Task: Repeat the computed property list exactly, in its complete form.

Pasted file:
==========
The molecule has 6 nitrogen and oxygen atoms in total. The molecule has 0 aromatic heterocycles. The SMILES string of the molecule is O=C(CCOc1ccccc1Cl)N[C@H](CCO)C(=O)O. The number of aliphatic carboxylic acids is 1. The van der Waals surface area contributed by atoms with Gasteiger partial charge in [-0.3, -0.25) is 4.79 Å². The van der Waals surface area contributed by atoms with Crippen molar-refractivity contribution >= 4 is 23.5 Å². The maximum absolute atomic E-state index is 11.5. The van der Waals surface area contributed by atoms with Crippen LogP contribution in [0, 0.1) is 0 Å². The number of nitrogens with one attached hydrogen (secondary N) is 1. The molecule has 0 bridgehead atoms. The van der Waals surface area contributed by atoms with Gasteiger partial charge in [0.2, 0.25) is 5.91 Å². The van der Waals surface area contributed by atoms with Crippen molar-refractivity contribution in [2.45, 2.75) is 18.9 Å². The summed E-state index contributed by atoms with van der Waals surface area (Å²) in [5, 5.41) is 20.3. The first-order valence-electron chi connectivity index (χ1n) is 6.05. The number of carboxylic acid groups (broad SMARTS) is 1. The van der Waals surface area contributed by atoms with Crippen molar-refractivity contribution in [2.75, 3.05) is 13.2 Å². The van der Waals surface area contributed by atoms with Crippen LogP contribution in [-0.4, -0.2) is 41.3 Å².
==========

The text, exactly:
The molecule has 6 nitrogen and oxygen atoms in total. The molecule has 0 aromatic heterocycles. The SMILES string of the molecule is O=C(CCOc1ccccc1Cl)N[C@H](CCO)C(=O)O. The number of aliphatic carboxylic acids is 1. The van der Waals surface area contributed by atoms with Gasteiger partial charge in [-0.3, -0.25) is 4.79 Å². The van der Waals surface area contributed by atoms with Crippen molar-refractivity contribution >= 4 is 23.5 Å². The maximum absolute atomic E-state index is 11.5. The van der Waals surface area contributed by atoms with Crippen LogP contribution in [0, 0.1) is 0 Å². The number of nitrogens with one attached hydrogen (secondary N) is 1. The molecule has 0 bridgehead atoms. The van der Waals surface area contributed by atoms with Gasteiger partial charge in [0.2, 0.25) is 5.91 Å². The van der Waals surface area contributed by atoms with Crippen molar-refractivity contribution in [2.45, 2.75) is 18.9 Å². The summed E-state index contributed by atoms with van der Waals surface area (Å²) in [5, 5.41) is 20.3. The first-order valence-electron chi connectivity index (χ1n) is 6.05. The number of carboxylic acid groups (broad SMARTS) is 1. The van der Waals surface area contributed by atoms with Crippen molar-refractivity contribution in [2.75, 3.05) is 13.2 Å². The van der Waals surface area contributed by atoms with Crippen LogP contribution in [-0.4, -0.2) is 41.3 Å².